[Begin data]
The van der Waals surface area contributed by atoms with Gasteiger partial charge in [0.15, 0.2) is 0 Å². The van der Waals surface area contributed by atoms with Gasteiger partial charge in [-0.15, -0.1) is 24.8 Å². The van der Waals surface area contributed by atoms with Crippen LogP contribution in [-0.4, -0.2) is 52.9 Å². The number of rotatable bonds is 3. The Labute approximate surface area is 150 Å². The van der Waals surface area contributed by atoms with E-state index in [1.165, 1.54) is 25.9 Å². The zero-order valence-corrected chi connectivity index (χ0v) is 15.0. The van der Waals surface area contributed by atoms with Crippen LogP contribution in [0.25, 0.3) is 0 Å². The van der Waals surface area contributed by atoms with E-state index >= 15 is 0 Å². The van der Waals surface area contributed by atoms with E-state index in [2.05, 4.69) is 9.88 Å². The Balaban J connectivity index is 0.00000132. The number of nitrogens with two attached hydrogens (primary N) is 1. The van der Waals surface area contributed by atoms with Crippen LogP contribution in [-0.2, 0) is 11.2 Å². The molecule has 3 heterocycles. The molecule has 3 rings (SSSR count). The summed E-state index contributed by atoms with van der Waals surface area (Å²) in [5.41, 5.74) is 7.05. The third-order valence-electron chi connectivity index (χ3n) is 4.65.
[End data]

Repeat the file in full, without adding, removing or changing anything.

The van der Waals surface area contributed by atoms with Gasteiger partial charge in [0.15, 0.2) is 0 Å². The van der Waals surface area contributed by atoms with Gasteiger partial charge in [-0.15, -0.1) is 24.8 Å². The van der Waals surface area contributed by atoms with Crippen LogP contribution in [-0.4, -0.2) is 52.9 Å². The number of rotatable bonds is 3. The Labute approximate surface area is 150 Å². The van der Waals surface area contributed by atoms with E-state index in [1.165, 1.54) is 25.9 Å². The zero-order valence-corrected chi connectivity index (χ0v) is 15.0. The van der Waals surface area contributed by atoms with Crippen LogP contribution in [0.25, 0.3) is 0 Å². The van der Waals surface area contributed by atoms with E-state index >= 15 is 0 Å². The van der Waals surface area contributed by atoms with E-state index in [2.05, 4.69) is 9.88 Å². The Balaban J connectivity index is 0.00000132. The number of nitrogens with two attached hydrogens (primary N) is 1. The van der Waals surface area contributed by atoms with Crippen LogP contribution in [-0.2, 0) is 11.2 Å². The molecule has 3 heterocycles. The molecule has 3 rings (SSSR count). The summed E-state index contributed by atoms with van der Waals surface area (Å²) in [5.41, 5.74) is 7.05. The third-order valence-electron chi connectivity index (χ3n) is 4.65.